But even smaller changes can make a dent in energy consumption. Controllers with built-in timers allow equipment to be powered down during off-peak energy usage hours—a particular benefit with icemakers and other large energy consumers. Converting to LED lighting in display cases or reach-in coolers not only saves energy but cuts down on replacement costs. And electronic sensors in merchandising units like the Hatco Heated Zone Merchandiser “sense” when product is in the display tray and adjust heat accordingly.

These smaller forces are starting to impact the development of new equipment:

Increased menu diversity in a single restaurant (think Pan-Asian concepts) drives redesigned equipment that makes smaller-batch food prep and holding easier (think quarter sheet pans instead
of full sheet pans).

As more of today’s culinary students are trained in sous vide cooking, expect to see a wider range of sous vide units at more attractive price points.

Look for more smart phone and iPad apps to control equipment remotely.

Space-saving equipment designed specifically for food trucks is on the rise.

As display cooking increases in popularity, expect to see more variety in terms of color, shape and design for front-of-house cooking and merchandising units.

Induction technology moves beyond just cooking into holding and merchandising units.

More equipment goes ventless to comply with increasing local regulations on vent hoods.

New materials replace traditional stainless steel for equipment bodies, but with
the same durability and ease of cleaning.

More sophisticated holding cabinets and systems increase the amount of pre-preparation that can be done, while lessening the chance of product shrinkage.


Macro-Trend: High turnover of back-of-house staff—along with less time for training—means equipment isn’t always operated properly.

Solution: Technology to the rescue. While recent technology efforts have focused mainly on the innards of the machine, much R&D today goes toward making it easier to operate. One visible advance is the touch screen. Uncommon just a few years ago, they are now ubiquitous, particularly on convection or combi ovens, where a minor mistake in settings can turn into wasted, overcooked product. It’s a logical progression, comments Landeche, because “in the iPod world, everything has a touch screen.”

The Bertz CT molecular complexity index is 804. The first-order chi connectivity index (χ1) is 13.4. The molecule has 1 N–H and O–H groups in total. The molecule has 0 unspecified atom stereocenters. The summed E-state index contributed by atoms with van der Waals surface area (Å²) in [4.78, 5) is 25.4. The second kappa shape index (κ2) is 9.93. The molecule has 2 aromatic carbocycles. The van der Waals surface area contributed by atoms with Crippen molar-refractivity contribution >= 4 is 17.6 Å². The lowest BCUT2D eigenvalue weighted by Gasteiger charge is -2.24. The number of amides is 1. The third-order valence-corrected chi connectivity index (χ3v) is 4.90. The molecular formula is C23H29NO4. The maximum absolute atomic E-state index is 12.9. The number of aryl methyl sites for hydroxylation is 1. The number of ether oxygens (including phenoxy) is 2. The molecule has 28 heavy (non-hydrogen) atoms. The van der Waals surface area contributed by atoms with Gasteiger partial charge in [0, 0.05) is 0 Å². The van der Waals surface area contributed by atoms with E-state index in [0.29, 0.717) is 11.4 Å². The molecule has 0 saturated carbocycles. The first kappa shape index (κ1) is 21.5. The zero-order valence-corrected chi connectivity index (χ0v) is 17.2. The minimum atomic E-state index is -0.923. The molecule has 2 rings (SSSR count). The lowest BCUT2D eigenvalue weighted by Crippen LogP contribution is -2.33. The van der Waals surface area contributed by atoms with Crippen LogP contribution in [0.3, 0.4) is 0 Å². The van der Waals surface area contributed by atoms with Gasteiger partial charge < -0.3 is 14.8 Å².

Not only do touch-screen systems help ensure proper cooking, they’re valuable with untrained staff, who may also be dealing with a language barrier. “Controls are being designed to minimize the skill and education required by the operator,” says Mike Whiteley, VP of sales and marketing for Hatco. “You see more of the menu being programmed into the controls and displays with pictures of the food. [Users] just tap on the chicken or the fish, so they know exactly what to do.”

Another small but significant change is the addition of USB technology for transferring information. In an icemaker, for example, the USB drive can track water and energy usage and monitor overall production. USB drives can be especially valuable in multi-unit operations to ensure consistent production and portioning standards or for implementing menu changes system-wide.

Combining the functions that equipment performs can also add to ease of operation. That concept is most evident in the increasing popularity of multi-capability, rapid-cook ovens. To speed up production time, just about every combination of cooking technology is available in ovens nowadays, ranging from microwave/impingement/convection combination (the Merrychef 402s) to a dual-plated, rapid convection conveyor system (the Matchbox from Ovention).